Update: Building a Stackwood Geodesic Dome for MOTHER EARTH NEWS

In 1979, stackwood construction expert Jack Henstridge had his students at the MOTHER EARTH NEWS Ecological Research Center have a go at building a geodesic dome from stackwood as an experiment.


| March/April 1980



062 stackwood dome

Building a geodesic dome went shockingly quickly when so many MOTHER EARTH NEWS readers volunteered their labor.


PHOTO: MOTHER EARTH NEWS STAFF

"A cordwood-geodesic-dome-solar-greenhouse? That's what we're building?!!"

A lot of people attended MOTHER EARTH NEWS' Summer of 1979 seminars held at our ever improving Ecological Research Center . . . and a good number of those visitors were bighearted enough to chip in on a very unusual building project, a project that just sort of happened to happen!

It all started when Jack Henstridge—the self-educated stackwood construction expert who was teaching his low cost building technique as part of MOTHER EARTH NEWS' Earth-Sheltered Homes seminar—decided to offer our students a chance to "get their hands dirty." So Jack found an open spot and along with his pupils began splitting log rounds . . . mixing sand, lime, water, and cement . . . and building one of the billet-and-mortar structures known as a stackwood wall.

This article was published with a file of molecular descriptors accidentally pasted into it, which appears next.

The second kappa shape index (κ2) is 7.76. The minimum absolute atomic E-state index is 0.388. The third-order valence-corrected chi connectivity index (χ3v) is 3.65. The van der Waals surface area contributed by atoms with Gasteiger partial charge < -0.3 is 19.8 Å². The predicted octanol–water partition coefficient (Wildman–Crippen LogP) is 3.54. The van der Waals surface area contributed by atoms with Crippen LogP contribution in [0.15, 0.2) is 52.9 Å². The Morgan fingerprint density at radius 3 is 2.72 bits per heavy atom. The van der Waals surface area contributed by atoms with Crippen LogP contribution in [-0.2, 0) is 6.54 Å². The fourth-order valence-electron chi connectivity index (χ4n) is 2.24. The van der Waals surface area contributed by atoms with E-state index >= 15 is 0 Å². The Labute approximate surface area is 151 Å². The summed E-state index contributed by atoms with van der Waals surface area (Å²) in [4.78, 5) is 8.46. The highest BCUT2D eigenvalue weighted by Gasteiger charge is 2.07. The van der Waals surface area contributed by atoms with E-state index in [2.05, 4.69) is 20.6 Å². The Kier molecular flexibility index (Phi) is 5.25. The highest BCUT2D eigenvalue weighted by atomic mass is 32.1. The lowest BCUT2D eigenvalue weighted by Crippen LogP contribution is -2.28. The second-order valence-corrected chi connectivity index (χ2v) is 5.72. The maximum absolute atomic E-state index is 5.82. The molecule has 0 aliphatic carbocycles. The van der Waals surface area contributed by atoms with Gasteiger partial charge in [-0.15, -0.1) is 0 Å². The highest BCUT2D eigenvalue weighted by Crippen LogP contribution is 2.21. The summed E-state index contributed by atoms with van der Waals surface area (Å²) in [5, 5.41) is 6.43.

Before long, a whole lot of seminar folks got stricken with the legendary "Tom Sawyer fence painting" syndrome and pitched right in on the project. All of a sudden, Jack Henstridge found himself in the midst of an on-the-spot stackwall construction movement. A lot of go-get-'em volunteer workers were sawing and splitting and stacking and slapping cement and sweating up a storm and having a fine ol' barn-raising-type good time building the gracefully curved structure . . . the only question was, what in blue blazes were all these good-natured people actually constructing?

Well, the half-dome of cordwood has been finished since then, and MOTHER EARTH NEWS researcher Emerson Smyers has come up with his own innovative way of constructing a translucent geodesic half dome to match it. Emerson has also figured out how to attach the glass-triangled structure to the already completed, south-facing stackwood-and-cement creation. . . and the result will be a geodesic-dome fronted, wood-wall-backed solar greenhouse!

As this article is being written, our EcoVillage staffers are putting the finishing touches on the "two-tone" dome. And in the next issue of this magazine we hope to be able to show you one of the most down-home stylish (and unique) hothouses ever constructed!





mother earth news fair

MOTHER EARTH NEWS FAIR

Oct. 21-22, 2017
Topeka, KS.

More than 150 workshops, great deals from more than 200 exhibitors, off-stage demos, inspirational keynotes, and great food!

LEARN MORE